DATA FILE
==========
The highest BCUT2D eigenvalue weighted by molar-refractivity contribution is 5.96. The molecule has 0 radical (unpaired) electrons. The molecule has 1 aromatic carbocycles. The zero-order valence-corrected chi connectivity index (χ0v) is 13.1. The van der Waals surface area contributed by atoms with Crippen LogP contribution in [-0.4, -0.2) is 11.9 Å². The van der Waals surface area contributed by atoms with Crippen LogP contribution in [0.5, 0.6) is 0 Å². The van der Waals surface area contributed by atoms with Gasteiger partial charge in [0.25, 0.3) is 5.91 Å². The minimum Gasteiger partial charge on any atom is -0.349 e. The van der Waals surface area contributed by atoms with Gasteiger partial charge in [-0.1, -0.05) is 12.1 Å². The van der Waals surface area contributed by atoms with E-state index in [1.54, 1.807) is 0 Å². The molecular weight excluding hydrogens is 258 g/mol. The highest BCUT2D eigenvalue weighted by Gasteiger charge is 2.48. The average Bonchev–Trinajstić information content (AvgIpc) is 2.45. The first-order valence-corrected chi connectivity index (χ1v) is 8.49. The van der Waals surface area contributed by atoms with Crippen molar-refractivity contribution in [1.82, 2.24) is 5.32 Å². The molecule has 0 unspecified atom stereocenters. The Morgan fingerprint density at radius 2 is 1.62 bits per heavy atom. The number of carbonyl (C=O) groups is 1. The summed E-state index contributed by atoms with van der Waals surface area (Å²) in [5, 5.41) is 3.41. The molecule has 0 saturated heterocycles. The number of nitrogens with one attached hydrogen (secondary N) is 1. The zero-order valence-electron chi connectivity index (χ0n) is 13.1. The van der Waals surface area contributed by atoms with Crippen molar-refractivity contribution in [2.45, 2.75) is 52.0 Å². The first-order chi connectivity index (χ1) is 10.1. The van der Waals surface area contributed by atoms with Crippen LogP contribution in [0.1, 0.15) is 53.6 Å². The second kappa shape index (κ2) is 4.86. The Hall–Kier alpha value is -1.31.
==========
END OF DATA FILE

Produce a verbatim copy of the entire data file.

The highest BCUT2D eigenvalue weighted by molar-refractivity contribution is 5.96. The molecule has 0 radical (unpaired) electrons. The molecule has 1 aromatic carbocycles. The zero-order valence-corrected chi connectivity index (χ0v) is 13.1. The van der Waals surface area contributed by atoms with Crippen LogP contribution in [-0.4, -0.2) is 11.9 Å². The van der Waals surface area contributed by atoms with Crippen LogP contribution in [0.5, 0.6) is 0 Å². The van der Waals surface area contributed by atoms with Gasteiger partial charge in [0.25, 0.3) is 5.91 Å². The minimum Gasteiger partial charge on any atom is -0.349 e. The van der Waals surface area contributed by atoms with Gasteiger partial charge in [-0.1, -0.05) is 12.1 Å². The van der Waals surface area contributed by atoms with E-state index in [1.54, 1.807) is 0 Å². The molecular weight excluding hydrogens is 258 g/mol. The highest BCUT2D eigenvalue weighted by Gasteiger charge is 2.48. The average Bonchev–Trinajstić information content (AvgIpc) is 2.45. The first-order valence-corrected chi connectivity index (χ1v) is 8.49. The van der Waals surface area contributed by atoms with Crippen molar-refractivity contribution in [1.82, 2.24) is 5.32 Å². The molecule has 0 unspecified atom stereocenters. The Morgan fingerprint density at radius 2 is 1.62 bits per heavy atom. The number of carbonyl (C=O) groups is 1. The summed E-state index contributed by atoms with van der Waals surface area (Å²) in [5, 5.41) is 3.41. The molecule has 0 saturated heterocycles. The number of nitrogens with one attached hydrogen (secondary N) is 1. The zero-order valence-electron chi connectivity index (χ0n) is 13.1. The van der Waals surface area contributed by atoms with Crippen molar-refractivity contribution in [2.45, 2.75) is 52.0 Å². The first-order chi connectivity index (χ1) is 10.1. The van der Waals surface area contributed by atoms with Crippen LogP contribution in [0.1, 0.15) is 53.6 Å². The second kappa shape index (κ2) is 4.86. The Hall–Kier alpha value is -1.31.